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Before I met Mike, I used dating apps intermittently. There were time consuming and overwhelming, but they also enabled me to meet people I probably wouldn't have otherwise. One thing men always asked me was, "What do you do for fun?" My answer was always the same: I run and I write. Those are my hobbies. Those are my primary interests, and they consume a lot of my free time. When I set out to do something, I want to do it well, so I've constructed a life that allows me the time and freedom to pursue my hobbies passionately. I was looking for someone with an equal passion about something. Some of the men I dated admired my passion. Some didn't understand. Some had passions of their own that made the balancing act of dating both interesting and difficult. My point is that I was looking for someone uncommon, because my lifestyle is intentionally uncomfortable in small ways. I had to find someone willing to embrace those discomforts.
One guy in particular asked me to go to a club one Friday.
"No," I said, "I need to go to bed early because I'm training early Saturday morning."
"I'm sorry, that's lame," was his disappointing response.
It's easy to go to clubs. It's easy to get drunk. It's easy to ask a girl to go to a club. It's harder, and a bit more interesting, to go on a first date in the daytime, stone cold sober. It's easy to waste time, to do what everyone expects you to do so that your life is frictionless and free of inspection. It's uncomfortable and awkward to be different, and it's a lot harder to forge your own path than it is to walk the same path that thousands have walked before you.
You don't have to go crazy to make yourself uncomfortable, either. The first time I cold-called someone was during a college internship at an automotive insurance agency where I had to wear business clothes, cover my tattoos, and sit in a grey cubicle as my summer slowly slipped away. That cold call was uncomfortable and awkward and terrible. I hated it, but as the summer wore on, I got better at calling. I also knew that I could never work at an insurance agency and I also knew I shouldn't work in offices, but I digress. The takeaway is that the more I did an uncomfortable thing, the easier it got.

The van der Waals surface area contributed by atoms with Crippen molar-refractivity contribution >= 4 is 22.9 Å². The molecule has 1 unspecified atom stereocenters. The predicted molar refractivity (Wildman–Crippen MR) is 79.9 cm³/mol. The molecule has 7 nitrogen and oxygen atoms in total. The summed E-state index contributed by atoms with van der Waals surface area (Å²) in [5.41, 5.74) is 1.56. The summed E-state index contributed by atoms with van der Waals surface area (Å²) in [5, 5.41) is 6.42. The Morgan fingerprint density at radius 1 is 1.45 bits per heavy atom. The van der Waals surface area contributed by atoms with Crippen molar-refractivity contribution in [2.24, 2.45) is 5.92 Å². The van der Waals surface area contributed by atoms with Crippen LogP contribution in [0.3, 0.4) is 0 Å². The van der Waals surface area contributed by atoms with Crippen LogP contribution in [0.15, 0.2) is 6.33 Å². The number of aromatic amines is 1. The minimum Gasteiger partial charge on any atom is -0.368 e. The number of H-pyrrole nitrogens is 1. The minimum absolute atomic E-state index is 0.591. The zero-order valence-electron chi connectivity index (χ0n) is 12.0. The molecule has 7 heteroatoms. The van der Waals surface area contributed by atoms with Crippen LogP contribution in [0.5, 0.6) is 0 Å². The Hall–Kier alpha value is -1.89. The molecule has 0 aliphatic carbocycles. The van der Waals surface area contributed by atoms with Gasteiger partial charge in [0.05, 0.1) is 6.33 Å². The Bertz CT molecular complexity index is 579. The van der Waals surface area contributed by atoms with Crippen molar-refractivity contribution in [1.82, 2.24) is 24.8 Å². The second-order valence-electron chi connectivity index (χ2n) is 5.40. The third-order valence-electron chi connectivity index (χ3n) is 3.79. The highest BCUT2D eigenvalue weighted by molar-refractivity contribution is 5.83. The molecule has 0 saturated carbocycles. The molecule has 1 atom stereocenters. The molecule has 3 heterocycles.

The first few jobs I had after I graduated from college were in the nonprofit sector. I didn't make much, and I struggled for a while to pay my bills, save, and still have money to do stuff. I lived with my ex in a too-small apartment in Chicago. I lived with three different roommates, all of whom brought unique challenges. I dog sat and did freelance projects to pay off medical bills. The discomfort of not having enough taught me to work that much harder.
There is something really important and necessary about embracing discomfort, awkwardness, and fear in order to become successful. There is a famous anecdote from the art world that explains the need for discomfort (and failure) perfectly. A professor at an art school tells half of his ceramics class that they would be graded on the quantity of the work they produced. The other half would be graded on the quality of their finest piece. You might think the group who were graded on their finest piece outperformed the group graded on quantity, but that's not what happened.
The quantity group worked to produce a lot and therefore learned from their mistakes. The quality group, however, were obsessed with perfection and ended up frustrated because they never allowed themselves to learn from their mistakes. Embracing discomfort will only lead to success if you simultaneously embrace the messy, frustrating process of practicing.
Discomfort doesn't just lead to success, but it leads to happiness, too. Ultrarunner Dean Karnazes said, "Western culture has things a little backwards right now. We think that if we had every comfort available to us, we'd be happy. We equate comfort with happiness. And now we're so comfortable we're miserable. There's no struggle in our lives. No sense of adventure. We get in a car, we get in an elevator, it all comes easy. What I've found is that I'm never more alive than when I'm pushing and I'm in pain, and I'm struggling for high achievement, and in that struggle I think there's a magic."
There's magic in struggle because we learn either way. If we fail, we learn what we did wrong. If we succeed, we learn we're far stronger and more capable than we thought. And if we never try, the only lesson we learn is that we were never brave enough to start.
P.S. Read about how to embrace discomfort here, watch David Goggins explain the correlation between discomfort and success here, or read The Up Side of Down: Why Failing is the Key to Success by Megan McArdle.